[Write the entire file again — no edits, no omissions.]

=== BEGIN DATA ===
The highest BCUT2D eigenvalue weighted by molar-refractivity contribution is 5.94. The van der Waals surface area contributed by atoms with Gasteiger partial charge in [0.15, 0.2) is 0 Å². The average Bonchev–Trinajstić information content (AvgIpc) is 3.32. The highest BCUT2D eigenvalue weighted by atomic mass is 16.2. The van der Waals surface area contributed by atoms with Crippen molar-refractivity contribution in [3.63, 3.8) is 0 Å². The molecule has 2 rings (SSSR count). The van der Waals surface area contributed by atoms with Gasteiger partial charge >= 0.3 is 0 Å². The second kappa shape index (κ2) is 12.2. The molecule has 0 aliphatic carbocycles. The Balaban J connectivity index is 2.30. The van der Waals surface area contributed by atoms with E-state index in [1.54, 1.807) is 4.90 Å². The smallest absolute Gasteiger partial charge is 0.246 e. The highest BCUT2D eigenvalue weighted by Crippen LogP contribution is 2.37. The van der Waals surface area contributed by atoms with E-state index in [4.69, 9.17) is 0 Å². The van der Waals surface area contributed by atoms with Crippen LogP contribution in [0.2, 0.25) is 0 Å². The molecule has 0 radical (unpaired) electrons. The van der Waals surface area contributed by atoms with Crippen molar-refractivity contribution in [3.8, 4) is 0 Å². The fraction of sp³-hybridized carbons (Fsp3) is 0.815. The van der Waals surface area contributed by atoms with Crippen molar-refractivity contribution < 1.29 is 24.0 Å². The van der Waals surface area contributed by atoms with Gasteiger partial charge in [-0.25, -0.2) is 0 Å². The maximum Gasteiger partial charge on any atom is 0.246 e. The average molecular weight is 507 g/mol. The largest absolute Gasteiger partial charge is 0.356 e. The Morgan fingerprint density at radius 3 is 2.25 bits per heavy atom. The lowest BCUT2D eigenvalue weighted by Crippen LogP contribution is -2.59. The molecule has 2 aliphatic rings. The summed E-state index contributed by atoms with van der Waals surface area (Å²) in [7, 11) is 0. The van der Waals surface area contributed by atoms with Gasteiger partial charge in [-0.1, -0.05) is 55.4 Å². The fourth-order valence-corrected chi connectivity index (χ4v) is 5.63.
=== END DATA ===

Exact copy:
The highest BCUT2D eigenvalue weighted by molar-refractivity contribution is 5.94. The van der Waals surface area contributed by atoms with Gasteiger partial charge in [0.15, 0.2) is 0 Å². The average Bonchev–Trinajstić information content (AvgIpc) is 3.32. The highest BCUT2D eigenvalue weighted by atomic mass is 16.2. The van der Waals surface area contributed by atoms with Crippen molar-refractivity contribution in [3.63, 3.8) is 0 Å². The molecule has 2 rings (SSSR count). The van der Waals surface area contributed by atoms with Gasteiger partial charge >= 0.3 is 0 Å². The second kappa shape index (κ2) is 12.2. The molecule has 0 aliphatic carbocycles. The Balaban J connectivity index is 2.30. The van der Waals surface area contributed by atoms with E-state index in [1.54, 1.807) is 4.90 Å². The smallest absolute Gasteiger partial charge is 0.246 e. The highest BCUT2D eigenvalue weighted by Crippen LogP contribution is 2.37. The van der Waals surface area contributed by atoms with E-state index in [4.69, 9.17) is 0 Å². The van der Waals surface area contributed by atoms with Crippen LogP contribution in [0.2, 0.25) is 0 Å². The molecule has 0 radical (unpaired) electrons. The van der Waals surface area contributed by atoms with Crippen molar-refractivity contribution in [3.8, 4) is 0 Å². The fraction of sp³-hybridized carbons (Fsp3) is 0.815. The van der Waals surface area contributed by atoms with Crippen molar-refractivity contribution < 1.29 is 24.0 Å². The van der Waals surface area contributed by atoms with Gasteiger partial charge in [-0.25, -0.2) is 0 Å². The maximum Gasteiger partial charge on any atom is 0.246 e. The average molecular weight is 507 g/mol. The largest absolute Gasteiger partial charge is 0.356 e. The Morgan fingerprint density at radius 3 is 2.25 bits per heavy atom. The lowest BCUT2D eigenvalue weighted by Crippen LogP contribution is -2.59. The molecule has 2 aliphatic rings. The summed E-state index contributed by atoms with van der Waals surface area (Å²) in [7, 11) is 0. The van der Waals surface area contributed by atoms with Gasteiger partial charge in [-0.1, -0.05) is 55.4 Å². The fourth-order valence-corrected chi connectivity index (χ4v) is 5.63.